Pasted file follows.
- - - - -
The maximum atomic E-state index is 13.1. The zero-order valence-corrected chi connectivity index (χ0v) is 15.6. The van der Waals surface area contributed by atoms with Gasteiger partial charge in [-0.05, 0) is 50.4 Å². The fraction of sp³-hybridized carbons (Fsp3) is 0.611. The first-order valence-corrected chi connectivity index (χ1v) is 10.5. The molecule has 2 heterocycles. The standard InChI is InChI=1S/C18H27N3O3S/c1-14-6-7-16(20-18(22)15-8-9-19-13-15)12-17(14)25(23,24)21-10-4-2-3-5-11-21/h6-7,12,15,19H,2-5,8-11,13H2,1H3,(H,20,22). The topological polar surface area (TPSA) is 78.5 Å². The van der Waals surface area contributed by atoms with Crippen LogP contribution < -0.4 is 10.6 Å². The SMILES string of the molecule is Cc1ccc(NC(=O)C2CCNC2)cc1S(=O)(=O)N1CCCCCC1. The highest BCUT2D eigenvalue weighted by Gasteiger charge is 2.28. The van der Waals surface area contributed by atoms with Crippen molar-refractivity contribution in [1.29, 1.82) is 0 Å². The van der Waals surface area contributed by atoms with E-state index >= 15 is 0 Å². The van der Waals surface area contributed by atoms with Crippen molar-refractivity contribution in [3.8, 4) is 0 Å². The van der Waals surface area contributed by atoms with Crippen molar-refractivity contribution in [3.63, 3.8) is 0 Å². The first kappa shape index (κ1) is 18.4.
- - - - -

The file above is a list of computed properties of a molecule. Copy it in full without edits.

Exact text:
The maximum atomic E-state index is 13.1. The zero-order valence-corrected chi connectivity index (χ0v) is 15.6. The van der Waals surface area contributed by atoms with Gasteiger partial charge in [-0.05, 0) is 50.4 Å². The fraction of sp³-hybridized carbons (Fsp3) is 0.611. The first-order valence-corrected chi connectivity index (χ1v) is 10.5. The molecule has 2 heterocycles. The standard InChI is InChI=1S/C18H27N3O3S/c1-14-6-7-16(20-18(22)15-8-9-19-13-15)12-17(14)25(23,24)21-10-4-2-3-5-11-21/h6-7,12,15,19H,2-5,8-11,13H2,1H3,(H,20,22). The topological polar surface area (TPSA) is 78.5 Å². The van der Waals surface area contributed by atoms with Crippen LogP contribution < -0.4 is 10.6 Å². The SMILES string of the molecule is Cc1ccc(NC(=O)C2CCNC2)cc1S(=O)(=O)N1CCCCCC1. The highest BCUT2D eigenvalue weighted by Gasteiger charge is 2.28. The van der Waals surface area contributed by atoms with Crippen molar-refractivity contribution in [1.29, 1.82) is 0 Å². The van der Waals surface area contributed by atoms with E-state index >= 15 is 0 Å². The van der Waals surface area contributed by atoms with Crippen molar-refractivity contribution in [3.8, 4) is 0 Å². The van der Waals surface area contributed by atoms with Crippen molar-refractivity contribution in [3.63, 3.8) is 0 Å². The first kappa shape index (κ1) is 18.4.